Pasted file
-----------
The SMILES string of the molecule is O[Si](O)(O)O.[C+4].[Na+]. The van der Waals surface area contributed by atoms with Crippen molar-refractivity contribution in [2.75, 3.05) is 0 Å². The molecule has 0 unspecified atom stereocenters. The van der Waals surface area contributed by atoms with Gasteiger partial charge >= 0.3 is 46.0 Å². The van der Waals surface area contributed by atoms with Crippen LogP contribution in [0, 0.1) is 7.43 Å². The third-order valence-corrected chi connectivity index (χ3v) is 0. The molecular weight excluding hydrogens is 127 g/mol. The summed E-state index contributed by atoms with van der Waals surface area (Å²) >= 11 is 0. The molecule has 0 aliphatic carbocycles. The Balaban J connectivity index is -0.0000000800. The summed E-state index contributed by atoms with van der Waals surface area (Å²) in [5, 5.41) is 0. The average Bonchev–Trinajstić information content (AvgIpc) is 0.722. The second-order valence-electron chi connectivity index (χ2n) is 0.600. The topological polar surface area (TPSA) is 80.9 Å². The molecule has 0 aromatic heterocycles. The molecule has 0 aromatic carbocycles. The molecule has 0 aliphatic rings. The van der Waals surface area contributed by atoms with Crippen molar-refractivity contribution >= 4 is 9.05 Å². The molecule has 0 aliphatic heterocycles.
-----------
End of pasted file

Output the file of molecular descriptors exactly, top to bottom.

The SMILES string of the molecule is O[Si](O)(O)O.[C+4].[Na+]. The van der Waals surface area contributed by atoms with Crippen molar-refractivity contribution in [2.75, 3.05) is 0 Å². The molecule has 0 unspecified atom stereocenters. The van der Waals surface area contributed by atoms with Gasteiger partial charge >= 0.3 is 46.0 Å². The van der Waals surface area contributed by atoms with Crippen LogP contribution in [0, 0.1) is 7.43 Å². The third-order valence-corrected chi connectivity index (χ3v) is 0. The molecular weight excluding hydrogens is 127 g/mol. The summed E-state index contributed by atoms with van der Waals surface area (Å²) >= 11 is 0. The molecule has 0 aliphatic carbocycles. The Balaban J connectivity index is -0.0000000800. The summed E-state index contributed by atoms with van der Waals surface area (Å²) in [5, 5.41) is 0. The average Bonchev–Trinajstić information content (AvgIpc) is 0.722. The second-order valence-electron chi connectivity index (χ2n) is 0.600. The topological polar surface area (TPSA) is 80.9 Å². The molecule has 0 aromatic heterocycles. The molecule has 0 aromatic carbocycles. The molecule has 0 aliphatic rings. The van der Waals surface area contributed by atoms with Crippen molar-refractivity contribution >= 4 is 9.05 Å². The molecule has 0 aliphatic heterocycles.